THE SPIZKRIEG OF PRIVATE STEFAN by Erich Kuby

THE SPIZKRIEG OF PRIVATE STEFAN

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KIRKUS REVIEW

This recounts the adventures of a dissenter in the German Army during the war. Stefan Wolzogen has been a bookseller and he disapproved quickly but completely of the war, which he considered a phenomenon he must stay and observe. Not a great deal of actual war happens to Stefan. He is assigned to a telephone unit behind the lines, a cheerful company; but even here he is exposed to knowledge of peripheral deaths, as part of the machinery of war, and there is talk, offstage, of battles - and of the extermination of the Jews. During the fall of France, Stefan comes close enough to battle to exhibit bravery under fire and to be made a PFC, but the squad is chiefly occupied during the Occupation in looting, raping, goldbricking and partying. Stefan contrives to find writing jobs that get him rooms away from the others; and once his girl, Daniela, visits him, but he refuses to marry her until the war ends. Nevertheless his private, silent disapproval and disappearances get him into small but continual trouble, and in the end he is court-martialled on a false (but essentially real) charge of desertion, and is sent to jail. Like Stefan, this book is a low-key-often humorous but quite serious protest, and its pictures of the German Army and the despoiling of France are a domesticated, daily life view of the results of a savage reality, a reality Stefan only skirts until he is finally caught up in it. There is no longer room for impartial observers in a senseless world! Moving, true pictures of many individuals caught up in a war they did not make nor often understand, this is well written and thoughtful, but one wonders who will seek it out. This is no ""All Quiet....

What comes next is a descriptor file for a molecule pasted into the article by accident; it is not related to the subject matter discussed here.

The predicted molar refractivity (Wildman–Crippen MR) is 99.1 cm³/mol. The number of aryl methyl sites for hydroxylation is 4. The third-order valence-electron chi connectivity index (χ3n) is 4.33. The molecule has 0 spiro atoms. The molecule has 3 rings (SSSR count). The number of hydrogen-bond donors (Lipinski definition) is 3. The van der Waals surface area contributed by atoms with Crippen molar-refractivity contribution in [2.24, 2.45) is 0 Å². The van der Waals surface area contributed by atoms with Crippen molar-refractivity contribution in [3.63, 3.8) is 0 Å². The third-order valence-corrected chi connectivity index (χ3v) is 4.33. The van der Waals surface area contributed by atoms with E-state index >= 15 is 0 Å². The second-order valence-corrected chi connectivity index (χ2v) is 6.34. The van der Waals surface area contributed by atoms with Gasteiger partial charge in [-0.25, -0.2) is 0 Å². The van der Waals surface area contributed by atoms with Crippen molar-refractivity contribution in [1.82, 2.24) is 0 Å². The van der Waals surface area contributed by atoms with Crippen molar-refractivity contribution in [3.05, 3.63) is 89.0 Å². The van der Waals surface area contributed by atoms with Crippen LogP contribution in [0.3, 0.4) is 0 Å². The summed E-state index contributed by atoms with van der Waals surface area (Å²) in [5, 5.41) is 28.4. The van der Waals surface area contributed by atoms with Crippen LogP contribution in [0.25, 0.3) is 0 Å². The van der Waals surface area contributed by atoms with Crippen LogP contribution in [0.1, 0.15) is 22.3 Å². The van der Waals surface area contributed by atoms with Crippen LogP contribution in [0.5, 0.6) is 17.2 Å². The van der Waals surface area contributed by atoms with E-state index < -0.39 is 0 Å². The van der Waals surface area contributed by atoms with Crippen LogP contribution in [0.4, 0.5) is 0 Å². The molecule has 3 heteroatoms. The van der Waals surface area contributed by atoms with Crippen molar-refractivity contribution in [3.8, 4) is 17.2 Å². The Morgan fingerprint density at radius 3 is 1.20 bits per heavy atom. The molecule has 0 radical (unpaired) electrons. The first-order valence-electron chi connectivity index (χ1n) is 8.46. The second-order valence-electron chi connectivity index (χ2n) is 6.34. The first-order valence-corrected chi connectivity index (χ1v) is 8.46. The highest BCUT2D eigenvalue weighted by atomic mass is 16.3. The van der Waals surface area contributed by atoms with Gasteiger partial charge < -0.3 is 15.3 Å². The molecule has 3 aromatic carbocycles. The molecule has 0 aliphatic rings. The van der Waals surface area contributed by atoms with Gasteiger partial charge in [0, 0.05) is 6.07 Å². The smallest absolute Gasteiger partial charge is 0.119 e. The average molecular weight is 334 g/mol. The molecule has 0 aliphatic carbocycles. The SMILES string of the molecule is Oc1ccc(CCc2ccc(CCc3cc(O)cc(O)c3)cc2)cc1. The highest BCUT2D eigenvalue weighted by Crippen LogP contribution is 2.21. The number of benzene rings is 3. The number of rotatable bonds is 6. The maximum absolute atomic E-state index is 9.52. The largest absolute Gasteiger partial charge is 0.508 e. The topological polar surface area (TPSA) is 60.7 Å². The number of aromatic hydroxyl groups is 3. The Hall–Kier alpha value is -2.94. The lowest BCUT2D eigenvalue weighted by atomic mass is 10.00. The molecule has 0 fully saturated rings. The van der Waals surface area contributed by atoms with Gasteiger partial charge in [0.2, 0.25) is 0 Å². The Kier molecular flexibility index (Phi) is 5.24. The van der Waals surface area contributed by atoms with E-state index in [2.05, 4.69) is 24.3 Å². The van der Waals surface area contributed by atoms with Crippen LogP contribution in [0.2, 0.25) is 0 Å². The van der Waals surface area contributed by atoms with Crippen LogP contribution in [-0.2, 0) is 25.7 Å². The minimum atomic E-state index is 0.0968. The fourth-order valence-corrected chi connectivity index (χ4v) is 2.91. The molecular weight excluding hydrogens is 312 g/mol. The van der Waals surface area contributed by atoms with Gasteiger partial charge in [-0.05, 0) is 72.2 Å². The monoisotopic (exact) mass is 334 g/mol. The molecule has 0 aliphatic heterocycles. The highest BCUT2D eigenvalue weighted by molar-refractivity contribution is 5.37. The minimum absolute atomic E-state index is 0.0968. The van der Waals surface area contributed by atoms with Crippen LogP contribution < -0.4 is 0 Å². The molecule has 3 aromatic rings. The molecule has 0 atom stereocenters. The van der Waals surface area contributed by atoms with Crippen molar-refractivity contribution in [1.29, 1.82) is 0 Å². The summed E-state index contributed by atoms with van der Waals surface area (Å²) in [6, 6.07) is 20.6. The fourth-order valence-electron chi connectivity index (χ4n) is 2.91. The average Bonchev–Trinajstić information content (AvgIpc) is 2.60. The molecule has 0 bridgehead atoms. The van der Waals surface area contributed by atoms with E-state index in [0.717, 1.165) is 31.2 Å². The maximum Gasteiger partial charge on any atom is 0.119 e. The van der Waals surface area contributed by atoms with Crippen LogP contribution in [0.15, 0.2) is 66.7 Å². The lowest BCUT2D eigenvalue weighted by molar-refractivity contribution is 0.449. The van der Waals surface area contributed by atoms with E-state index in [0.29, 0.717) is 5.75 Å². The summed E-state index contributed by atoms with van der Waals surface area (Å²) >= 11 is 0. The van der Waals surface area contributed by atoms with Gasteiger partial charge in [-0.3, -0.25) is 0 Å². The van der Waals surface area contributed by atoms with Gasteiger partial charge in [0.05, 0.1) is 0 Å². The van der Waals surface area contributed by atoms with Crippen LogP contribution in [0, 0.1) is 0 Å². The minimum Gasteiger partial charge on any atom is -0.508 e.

Pub Date: Oct. 18th, 1962
Publisher: Farrar, Straus & Cudahy